As the children grew too old to be in the series, they were replaced by new children, usually from the Los Angeles area. Eventually Our Gang talent scouting employed large-scale national contests, where thousands of children tried out for one open role. Norman "Chubby" Chaney (who replaced Joe Cobb), Matthew "Stymie" Beard (who replaced Allen "Farina" Hoskins) and Billie "Buckwheat" Thomas (who replaced Stymie) all won contests to become members of the gang. Even when there was not a talent search, the studio was bombarded by requests from parents who were certain their children were perfect for the series. Among these were future child stars Mickey Rooney and Shirley Temple, neither of whom made it past the audition stage.
The Our Gang series is notable for being one of the first times in cinema history that blacks and whites were portrayed as equals. The four African-American child actors who held main-character roles in the series were Ernie "Sunshine Sammy" Morrison, Allen "Farina" Hoskins, Matthew "Stymie" Beard and Billie "Buckwheat" Thomas. Ernie Morrison was, in fact, the first African-American actor signed to a long-term contract in Hollywood history, and was the first major African-American star in Hollywood history as well.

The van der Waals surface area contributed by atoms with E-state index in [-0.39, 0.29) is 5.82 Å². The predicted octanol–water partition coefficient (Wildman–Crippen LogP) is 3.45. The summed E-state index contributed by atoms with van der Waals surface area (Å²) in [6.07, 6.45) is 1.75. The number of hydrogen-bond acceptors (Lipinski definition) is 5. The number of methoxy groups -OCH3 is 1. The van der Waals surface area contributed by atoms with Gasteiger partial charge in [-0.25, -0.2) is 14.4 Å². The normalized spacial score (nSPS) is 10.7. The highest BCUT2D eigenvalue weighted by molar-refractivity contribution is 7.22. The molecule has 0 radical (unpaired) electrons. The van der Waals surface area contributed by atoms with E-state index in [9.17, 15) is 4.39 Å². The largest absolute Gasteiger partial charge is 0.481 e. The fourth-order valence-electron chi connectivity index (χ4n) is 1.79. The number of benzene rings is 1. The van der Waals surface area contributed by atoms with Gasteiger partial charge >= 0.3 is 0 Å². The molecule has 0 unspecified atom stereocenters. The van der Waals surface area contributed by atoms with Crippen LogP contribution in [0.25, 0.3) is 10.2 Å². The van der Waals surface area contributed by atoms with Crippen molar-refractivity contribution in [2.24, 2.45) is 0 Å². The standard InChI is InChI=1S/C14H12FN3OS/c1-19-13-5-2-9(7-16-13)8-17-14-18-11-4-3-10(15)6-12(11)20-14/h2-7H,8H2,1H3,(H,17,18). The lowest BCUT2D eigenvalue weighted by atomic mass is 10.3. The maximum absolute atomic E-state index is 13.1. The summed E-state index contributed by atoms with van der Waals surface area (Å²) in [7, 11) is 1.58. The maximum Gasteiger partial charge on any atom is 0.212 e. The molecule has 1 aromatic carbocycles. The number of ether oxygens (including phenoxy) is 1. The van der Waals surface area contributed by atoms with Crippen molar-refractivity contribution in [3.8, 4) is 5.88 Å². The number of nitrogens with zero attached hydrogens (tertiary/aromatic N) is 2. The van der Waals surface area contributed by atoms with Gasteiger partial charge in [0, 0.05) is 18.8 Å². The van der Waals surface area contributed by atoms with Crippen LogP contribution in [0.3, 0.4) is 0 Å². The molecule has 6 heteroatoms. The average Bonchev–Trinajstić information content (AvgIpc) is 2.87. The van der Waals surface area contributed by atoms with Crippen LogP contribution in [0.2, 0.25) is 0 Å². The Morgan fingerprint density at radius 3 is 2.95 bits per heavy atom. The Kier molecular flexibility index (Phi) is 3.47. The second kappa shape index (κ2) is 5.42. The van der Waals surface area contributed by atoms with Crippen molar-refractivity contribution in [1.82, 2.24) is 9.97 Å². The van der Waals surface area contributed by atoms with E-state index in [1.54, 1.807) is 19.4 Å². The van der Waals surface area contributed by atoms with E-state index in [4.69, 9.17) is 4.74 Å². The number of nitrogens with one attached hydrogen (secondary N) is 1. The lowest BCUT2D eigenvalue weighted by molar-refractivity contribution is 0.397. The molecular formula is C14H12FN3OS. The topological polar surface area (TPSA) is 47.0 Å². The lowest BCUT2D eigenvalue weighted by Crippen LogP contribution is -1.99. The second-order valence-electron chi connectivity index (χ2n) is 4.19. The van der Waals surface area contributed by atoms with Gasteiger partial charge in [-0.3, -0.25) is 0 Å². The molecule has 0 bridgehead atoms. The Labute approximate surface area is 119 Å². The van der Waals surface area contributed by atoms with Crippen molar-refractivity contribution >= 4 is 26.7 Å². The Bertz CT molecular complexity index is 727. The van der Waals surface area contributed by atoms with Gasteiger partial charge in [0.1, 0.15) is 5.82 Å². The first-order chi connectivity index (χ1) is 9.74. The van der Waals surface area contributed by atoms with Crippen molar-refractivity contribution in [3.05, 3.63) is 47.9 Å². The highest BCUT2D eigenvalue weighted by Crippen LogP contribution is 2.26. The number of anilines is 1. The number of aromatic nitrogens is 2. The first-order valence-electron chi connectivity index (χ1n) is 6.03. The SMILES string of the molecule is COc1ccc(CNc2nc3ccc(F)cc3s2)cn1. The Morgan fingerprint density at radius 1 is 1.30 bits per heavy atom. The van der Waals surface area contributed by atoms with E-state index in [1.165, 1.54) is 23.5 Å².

In their adult years, Morrison, Beard and Thomas became some of Our Gang's staunchest defenders, maintaining that its integrated cast and innocent story lines were far from racist. They explained that the white children's characters in the series were similarly stereotyped: the "freckle-faced kid," the "fat kid," the "neighborhood bully", the "pretty blond girl," and the "mischievous toddler." "We were just a group of kids who were having fun, " Stymie Beard recalled. Ernie Morrison stated, "When it came to race, Hal Roach was color-blind." Other minorities, including Asian Americans (Sing Joy, Allen Tong, and Edward Zoo Hoo) and Italian Americans (Mickey Gubitosi), were also depicted in the series, with varying levels of stereotyping.
According to Roach, the idea for Our Gang came to him in 1921, when he was auditioning a child actress to appear in one of his films. The girl was, in his opinion, overly made up and overly rehearsed, and Roach patiently waited for the audition to be over. After the girl and her mother left the office, Roach looked out of his window to a lumberyard across the street, where he saw a group of children having an argument. The children had all taken sticks from the lumberyard to play with, but the smallest child had taken the biggest stick, and the others were trying to force him to give it to the biggest child. After realizing that he had been watching the children bicker for 15 minutes, Roach thought a short film series about children just being themselves might be a success.
Our Gang also had its roots in an aborted Roach short-subject series revolving around the adventures of a black boy character called "Sunshine Sammy", played by Ernie Morrison. Theater owners of the time were wary of booking a series focused on a young black boy, and the series ended after only one entry, The Pickaninny, was produced. Morrison's "Sunshine Sammy" instead became one of the foci of the new Our Gang series.